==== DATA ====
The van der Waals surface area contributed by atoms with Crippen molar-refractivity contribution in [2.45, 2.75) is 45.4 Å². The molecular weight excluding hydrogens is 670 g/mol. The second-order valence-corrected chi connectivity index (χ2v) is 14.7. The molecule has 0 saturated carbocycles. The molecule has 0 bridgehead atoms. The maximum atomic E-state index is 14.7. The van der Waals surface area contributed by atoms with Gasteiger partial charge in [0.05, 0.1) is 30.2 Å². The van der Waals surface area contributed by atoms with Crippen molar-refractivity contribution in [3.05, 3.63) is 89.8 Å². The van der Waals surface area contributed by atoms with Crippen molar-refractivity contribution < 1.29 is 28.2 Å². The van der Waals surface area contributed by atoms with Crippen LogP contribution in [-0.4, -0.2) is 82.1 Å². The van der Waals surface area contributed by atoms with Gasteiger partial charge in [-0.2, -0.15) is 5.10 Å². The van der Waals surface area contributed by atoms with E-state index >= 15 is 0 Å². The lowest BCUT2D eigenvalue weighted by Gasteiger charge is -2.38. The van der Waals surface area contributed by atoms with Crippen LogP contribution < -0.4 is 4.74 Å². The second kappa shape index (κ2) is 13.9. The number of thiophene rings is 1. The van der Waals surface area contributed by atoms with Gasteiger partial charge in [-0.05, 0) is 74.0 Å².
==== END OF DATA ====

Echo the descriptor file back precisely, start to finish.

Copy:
The van der Waals surface area contributed by atoms with Crippen molar-refractivity contribution in [2.45, 2.75) is 45.4 Å². The molecular weight excluding hydrogens is 670 g/mol. The second-order valence-corrected chi connectivity index (χ2v) is 14.7. The molecule has 0 saturated carbocycles. The molecule has 0 bridgehead atoms. The maximum atomic E-state index is 14.7. The van der Waals surface area contributed by atoms with Gasteiger partial charge in [0.05, 0.1) is 30.2 Å². The van der Waals surface area contributed by atoms with Crippen molar-refractivity contribution in [3.05, 3.63) is 89.8 Å². The van der Waals surface area contributed by atoms with Crippen molar-refractivity contribution < 1.29 is 28.2 Å². The van der Waals surface area contributed by atoms with Crippen LogP contribution in [-0.4, -0.2) is 82.1 Å². The van der Waals surface area contributed by atoms with Gasteiger partial charge in [-0.2, -0.15) is 5.10 Å². The van der Waals surface area contributed by atoms with E-state index >= 15 is 0 Å². The lowest BCUT2D eigenvalue weighted by Gasteiger charge is -2.38. The van der Waals surface area contributed by atoms with Crippen LogP contribution < -0.4 is 4.74 Å². The second kappa shape index (κ2) is 13.9. The number of thiophene rings is 1. The van der Waals surface area contributed by atoms with Gasteiger partial charge in [-0.05, 0) is 74.0 Å².